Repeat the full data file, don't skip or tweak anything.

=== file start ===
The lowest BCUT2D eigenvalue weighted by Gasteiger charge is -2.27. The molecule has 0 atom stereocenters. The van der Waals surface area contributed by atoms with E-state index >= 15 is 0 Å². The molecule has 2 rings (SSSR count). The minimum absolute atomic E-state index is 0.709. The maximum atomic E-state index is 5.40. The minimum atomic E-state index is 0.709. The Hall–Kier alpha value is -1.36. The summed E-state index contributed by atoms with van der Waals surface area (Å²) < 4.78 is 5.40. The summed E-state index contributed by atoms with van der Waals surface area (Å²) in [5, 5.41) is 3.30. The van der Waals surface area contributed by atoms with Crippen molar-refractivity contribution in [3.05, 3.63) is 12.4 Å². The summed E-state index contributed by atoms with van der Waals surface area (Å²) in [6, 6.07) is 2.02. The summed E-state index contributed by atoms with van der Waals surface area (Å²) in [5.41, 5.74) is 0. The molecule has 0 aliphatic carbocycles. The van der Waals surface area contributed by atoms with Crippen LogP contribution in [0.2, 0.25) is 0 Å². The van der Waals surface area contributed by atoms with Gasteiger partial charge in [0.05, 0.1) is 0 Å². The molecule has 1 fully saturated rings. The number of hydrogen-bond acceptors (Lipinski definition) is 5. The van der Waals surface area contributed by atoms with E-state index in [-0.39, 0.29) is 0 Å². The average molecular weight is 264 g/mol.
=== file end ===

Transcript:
The lowest BCUT2D eigenvalue weighted by Gasteiger charge is -2.27. The molecule has 0 atom stereocenters. The van der Waals surface area contributed by atoms with E-state index >= 15 is 0 Å². The molecule has 2 rings (SSSR count). The minimum absolute atomic E-state index is 0.709. The maximum atomic E-state index is 5.40. The minimum atomic E-state index is 0.709. The Hall–Kier alpha value is -1.36. The summed E-state index contributed by atoms with van der Waals surface area (Å²) < 4.78 is 5.40. The summed E-state index contributed by atoms with van der Waals surface area (Å²) in [5, 5.41) is 3.30. The van der Waals surface area contributed by atoms with Crippen molar-refractivity contribution in [3.05, 3.63) is 12.4 Å². The summed E-state index contributed by atoms with van der Waals surface area (Å²) in [6, 6.07) is 2.02. The summed E-state index contributed by atoms with van der Waals surface area (Å²) in [5.41, 5.74) is 0. The molecule has 0 aliphatic carbocycles. The van der Waals surface area contributed by atoms with Crippen LogP contribution in [0.2, 0.25) is 0 Å². The van der Waals surface area contributed by atoms with Gasteiger partial charge in [0.05, 0.1) is 0 Å². The molecule has 1 fully saturated rings. The number of hydrogen-bond acceptors (Lipinski definition) is 5. The van der Waals surface area contributed by atoms with E-state index in [-0.39, 0.29) is 0 Å². The average molecular weight is 264 g/mol.